Whether you’re new to photography or have been shooting for some time, it’s helpful to understand your camera file formats and determine which is best for you.
File Format is defined as “the structure of how information is stored in a file.” Typically, we see the format listed as a three or four letter extension following the file name and separated by a period. For example, DSC0012.JPEG
A few image file formats you may be familiar with already are JPEG (or JPG), Raw, TIFF, DNG, CR2, NEF. *(See definitions below)
What Is Raw?
Raw is an image format which remains uncompressed and contains unprocessed or undeveloped data from the image sensor. It’s called ‘Raw’ because the data is untouched by the camera. Shooting in this format allows for the maximum image quality and detail to be obtained.
Because Raw files are unprocessed, they come out of the camera looking flat, low in contrast and a little dark. Before they can be printed or displayed they need to be processed in a program like Adobe Lightroom or Photoshop.
What Is JPEG?
A JPEG file is processed and compressed by the camera (according to the manufacturer algorithms) before it is written to the memory card. JPEGs are processed within the camera and are immediately ready to print or share.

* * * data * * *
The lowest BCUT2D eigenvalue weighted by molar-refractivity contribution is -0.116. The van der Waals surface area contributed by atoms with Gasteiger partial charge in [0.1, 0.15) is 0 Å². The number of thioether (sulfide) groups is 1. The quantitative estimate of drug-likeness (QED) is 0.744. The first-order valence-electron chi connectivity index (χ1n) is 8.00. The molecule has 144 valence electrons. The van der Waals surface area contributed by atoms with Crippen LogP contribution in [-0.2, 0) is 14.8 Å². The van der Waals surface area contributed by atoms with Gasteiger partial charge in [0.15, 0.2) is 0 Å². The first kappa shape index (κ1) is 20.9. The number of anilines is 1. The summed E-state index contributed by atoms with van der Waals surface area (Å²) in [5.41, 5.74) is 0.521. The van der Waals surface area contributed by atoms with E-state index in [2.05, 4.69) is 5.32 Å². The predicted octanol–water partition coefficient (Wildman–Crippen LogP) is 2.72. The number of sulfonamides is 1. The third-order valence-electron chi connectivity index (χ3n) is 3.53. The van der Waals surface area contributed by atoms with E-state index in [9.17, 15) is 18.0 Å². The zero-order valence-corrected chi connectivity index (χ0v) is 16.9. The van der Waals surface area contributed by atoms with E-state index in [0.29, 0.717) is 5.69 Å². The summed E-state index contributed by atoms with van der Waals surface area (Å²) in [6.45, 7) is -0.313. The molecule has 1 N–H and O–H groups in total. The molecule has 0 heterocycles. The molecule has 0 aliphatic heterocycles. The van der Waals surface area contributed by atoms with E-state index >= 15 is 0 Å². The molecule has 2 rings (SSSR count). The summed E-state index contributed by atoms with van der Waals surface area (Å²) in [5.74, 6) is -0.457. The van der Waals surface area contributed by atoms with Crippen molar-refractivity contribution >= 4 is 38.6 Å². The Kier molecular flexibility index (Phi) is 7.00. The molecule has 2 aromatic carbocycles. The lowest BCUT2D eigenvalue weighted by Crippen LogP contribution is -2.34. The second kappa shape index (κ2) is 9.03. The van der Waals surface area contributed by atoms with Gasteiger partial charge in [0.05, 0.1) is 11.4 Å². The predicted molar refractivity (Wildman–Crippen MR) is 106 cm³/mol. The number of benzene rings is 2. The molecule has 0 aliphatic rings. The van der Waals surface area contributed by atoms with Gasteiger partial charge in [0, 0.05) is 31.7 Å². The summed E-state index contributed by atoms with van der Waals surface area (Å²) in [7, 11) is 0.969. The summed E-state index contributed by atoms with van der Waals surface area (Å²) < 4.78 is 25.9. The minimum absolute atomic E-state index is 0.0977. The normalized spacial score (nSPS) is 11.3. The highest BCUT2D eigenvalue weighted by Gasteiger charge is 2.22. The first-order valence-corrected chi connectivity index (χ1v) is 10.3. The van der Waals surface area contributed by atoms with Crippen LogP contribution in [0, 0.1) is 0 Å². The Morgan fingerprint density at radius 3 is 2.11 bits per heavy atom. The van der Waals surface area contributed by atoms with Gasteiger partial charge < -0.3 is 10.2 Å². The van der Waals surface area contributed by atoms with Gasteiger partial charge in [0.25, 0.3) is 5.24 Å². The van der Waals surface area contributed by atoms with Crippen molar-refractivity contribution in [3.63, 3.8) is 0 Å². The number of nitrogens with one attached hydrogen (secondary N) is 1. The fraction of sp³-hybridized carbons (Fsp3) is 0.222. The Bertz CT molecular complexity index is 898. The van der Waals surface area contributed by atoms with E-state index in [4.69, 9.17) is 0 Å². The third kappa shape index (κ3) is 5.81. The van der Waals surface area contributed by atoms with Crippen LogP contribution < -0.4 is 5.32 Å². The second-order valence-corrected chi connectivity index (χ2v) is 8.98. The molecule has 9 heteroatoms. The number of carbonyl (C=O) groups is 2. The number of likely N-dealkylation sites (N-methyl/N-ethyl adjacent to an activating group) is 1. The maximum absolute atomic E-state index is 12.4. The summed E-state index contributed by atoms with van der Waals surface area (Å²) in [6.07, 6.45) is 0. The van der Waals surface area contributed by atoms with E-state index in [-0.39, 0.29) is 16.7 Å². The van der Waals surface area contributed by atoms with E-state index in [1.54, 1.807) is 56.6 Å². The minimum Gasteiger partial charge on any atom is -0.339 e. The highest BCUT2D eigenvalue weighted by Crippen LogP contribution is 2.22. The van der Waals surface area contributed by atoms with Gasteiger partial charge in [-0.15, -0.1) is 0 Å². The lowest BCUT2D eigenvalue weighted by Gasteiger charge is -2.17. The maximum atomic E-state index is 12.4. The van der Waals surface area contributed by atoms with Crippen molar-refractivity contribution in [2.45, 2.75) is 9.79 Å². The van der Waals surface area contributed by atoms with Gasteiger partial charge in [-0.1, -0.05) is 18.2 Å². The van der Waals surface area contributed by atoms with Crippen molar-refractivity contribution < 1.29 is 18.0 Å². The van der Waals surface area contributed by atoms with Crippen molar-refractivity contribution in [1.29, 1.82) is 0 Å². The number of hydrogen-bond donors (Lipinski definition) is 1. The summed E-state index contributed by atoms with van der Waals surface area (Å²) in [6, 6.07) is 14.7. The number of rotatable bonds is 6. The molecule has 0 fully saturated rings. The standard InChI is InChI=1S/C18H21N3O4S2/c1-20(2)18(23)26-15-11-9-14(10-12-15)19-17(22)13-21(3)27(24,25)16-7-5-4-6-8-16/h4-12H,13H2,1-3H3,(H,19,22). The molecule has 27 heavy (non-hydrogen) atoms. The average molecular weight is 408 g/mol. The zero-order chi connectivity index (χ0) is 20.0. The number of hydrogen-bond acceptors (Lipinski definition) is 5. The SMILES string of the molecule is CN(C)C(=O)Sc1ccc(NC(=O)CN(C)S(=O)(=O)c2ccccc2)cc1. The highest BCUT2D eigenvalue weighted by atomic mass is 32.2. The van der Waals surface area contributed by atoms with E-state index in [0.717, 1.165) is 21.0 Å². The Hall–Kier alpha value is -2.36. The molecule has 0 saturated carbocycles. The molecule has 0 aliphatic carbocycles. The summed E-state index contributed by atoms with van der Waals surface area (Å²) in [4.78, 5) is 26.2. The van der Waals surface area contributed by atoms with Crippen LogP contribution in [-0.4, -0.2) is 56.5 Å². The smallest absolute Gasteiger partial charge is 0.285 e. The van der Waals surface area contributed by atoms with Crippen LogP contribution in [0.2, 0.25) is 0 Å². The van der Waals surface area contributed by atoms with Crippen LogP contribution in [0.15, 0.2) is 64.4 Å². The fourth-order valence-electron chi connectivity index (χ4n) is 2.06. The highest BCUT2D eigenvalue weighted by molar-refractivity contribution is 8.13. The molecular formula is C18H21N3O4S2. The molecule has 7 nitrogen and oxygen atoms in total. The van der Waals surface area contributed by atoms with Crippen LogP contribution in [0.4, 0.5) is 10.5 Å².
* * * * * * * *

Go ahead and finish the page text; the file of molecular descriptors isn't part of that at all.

dpBestflow.org explains it like this, “The essential feature of JPEG capture is that the camera shoots a Raw file and applies camera settings, such as white balance, sharpening, contrast, and saturation… the Raw file is then processed out to a JPEG and the original Raw data is deleted.” Because of this, JPEG images usually look great straight out of the camera versus Raw images which look dull and lifeless.
They key difference here is that JPEG images have been processed and compressed and some of the original data is discarded. Sadly, you’ll never get that original data back. Whereas a Raw image is exactly how the camera’s sensor saw it, without any extra information added like brightness, color and sharpness, and without any compression or data being discarded.
What Are The Benefits Of Raw?
There are many benefits to shooting in the Raw format and many professional photographers use this. Here are a few reasons why;